A bright fireball lit up the sky Sunday night, sparking reports from the D.C. region as well as parts of the Northeast and the Midwest.
The fireball appeared around 11 p.m. on Sunday night, and coincided with reports of “shooting stars” and meteors. The American Meteor Society, which tracks fireballs, has received more than 150 reports of this fireball from Virginia to New Hampshire, and as far west as central Ohio. Of those reports, 44 have come from Virginia, D.C., and Maryland. A large number of reports have come in from the highly populated areas of New York City, Philadelphia, Pa., and Pittsburgh, Pa., as well.
Jeremy Settle caught the fireball on video (above) from his New York apartment, looking west. As the fireball drops toward the horizon, it appears to explode in a bright white flash.
Jesse Ferrell, a social media coordinator for Accuweather, captured the fireball lighting up the sky in State College, Pa. in the YouTube video above. While you cannot see the actual fireball in the video, you can see how some people would think this was the result of a distant storm, or heat lightning.
The American Meteor Society defines a fireball as a bright meteor, and also notes that several thousand meteors of fireball magnitude occur each day, though the vast majority of them appear over unpopulated areas. This particular fireball could be related to the meteor showers that are active in the early fall, including the Southern Taurids, which occur from September to November. The American Meteor Society writes:
The [Southern Taurids] shower is active for more than two months but rarely produces more than five shower members per hour, even at maximum activity. The Taurids (both branches) are rich in fireballs and are often responsible for increased number of fireball reports from September through November.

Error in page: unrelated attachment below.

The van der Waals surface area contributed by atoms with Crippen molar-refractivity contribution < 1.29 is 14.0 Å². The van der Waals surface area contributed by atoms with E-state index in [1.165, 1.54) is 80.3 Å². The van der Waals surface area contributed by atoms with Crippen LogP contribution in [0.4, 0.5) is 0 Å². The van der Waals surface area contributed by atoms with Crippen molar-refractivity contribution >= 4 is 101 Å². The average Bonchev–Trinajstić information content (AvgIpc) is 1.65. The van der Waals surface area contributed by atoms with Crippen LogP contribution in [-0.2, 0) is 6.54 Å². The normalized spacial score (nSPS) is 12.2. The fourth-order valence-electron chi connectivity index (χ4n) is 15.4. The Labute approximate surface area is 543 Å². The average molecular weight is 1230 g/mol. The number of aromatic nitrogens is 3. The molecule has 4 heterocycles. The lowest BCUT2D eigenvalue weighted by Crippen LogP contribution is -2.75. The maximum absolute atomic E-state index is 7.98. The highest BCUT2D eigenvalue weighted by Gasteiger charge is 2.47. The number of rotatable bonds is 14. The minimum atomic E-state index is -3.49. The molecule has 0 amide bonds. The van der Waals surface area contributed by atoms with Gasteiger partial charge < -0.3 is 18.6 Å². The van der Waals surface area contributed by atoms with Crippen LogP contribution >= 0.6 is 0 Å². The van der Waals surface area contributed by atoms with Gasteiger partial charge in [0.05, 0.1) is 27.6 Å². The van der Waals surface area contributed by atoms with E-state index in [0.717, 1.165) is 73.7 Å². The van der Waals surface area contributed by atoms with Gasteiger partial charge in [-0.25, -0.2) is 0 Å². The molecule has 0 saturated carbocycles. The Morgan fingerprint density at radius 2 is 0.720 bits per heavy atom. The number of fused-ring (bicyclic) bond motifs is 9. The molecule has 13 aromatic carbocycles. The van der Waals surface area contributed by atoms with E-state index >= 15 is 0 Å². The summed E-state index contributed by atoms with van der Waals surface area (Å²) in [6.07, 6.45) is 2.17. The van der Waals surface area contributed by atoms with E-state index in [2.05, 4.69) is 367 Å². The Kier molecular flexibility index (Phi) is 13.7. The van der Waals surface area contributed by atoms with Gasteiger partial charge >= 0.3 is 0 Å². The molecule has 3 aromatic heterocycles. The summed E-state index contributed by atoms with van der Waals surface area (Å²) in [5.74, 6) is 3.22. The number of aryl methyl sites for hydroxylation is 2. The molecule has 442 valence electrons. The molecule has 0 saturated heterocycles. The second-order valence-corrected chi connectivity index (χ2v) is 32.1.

One Capital Weather Gang reader reported seeing five meteors before the fireball lit up the sky west of Baltimore:
@capitalweather at Merriweather for Jack White and saw at least 5 shooting stars. Then a flash on the way home (295S). Beautiful cold night!— Stephen (@BradfordEra) September 15, 2014
It appears possible that this fireball was technically a bolide, given the reports of a “flash” or “explosion.” A bolide is a very intense, bright fireball, that explodes in a flash of light as it ends. One observer near Bucyrus, Ohio, who reported the fireball to the American Meteor Society, writes, “at first I thought I was seeing a really nice trailing meteor, but as I watched it fall straight down it burst into a fireball (but I saw no fragmentation).”
In the D.C. area, the fireball lit up social media, as well as the sky. Capital Weather Gang received numerous reports of the bright light:
@capitalweather a bright spot traveling across the northwestern sky, followed by a bright flash near the horizon. comet? meteor?— Anh Tran (@anharchy) September 15, 2014
@capitalweather saw a bright flash of light around 10:50 in cross junction va. Resembled heat lightning— Benjamin Barb (@BenjaminBarb) September 15, 2014
Seeing a couple meteors from my balcony in Ballston @capitalweather— LauraK (@LauraUDDC27) September 15, 2014
@capitalweather Thought I saw a flash to the northwest of Columbia Heights— Jennifer Hill (@jhill50) September 15, 2014
@capitalweather just saw huge fireball to the north west of Camden yards in Baltimore— BJH (@ActuallyBJH) September 15, 2014
If you saw the fireball, report it to the American Meteor Society.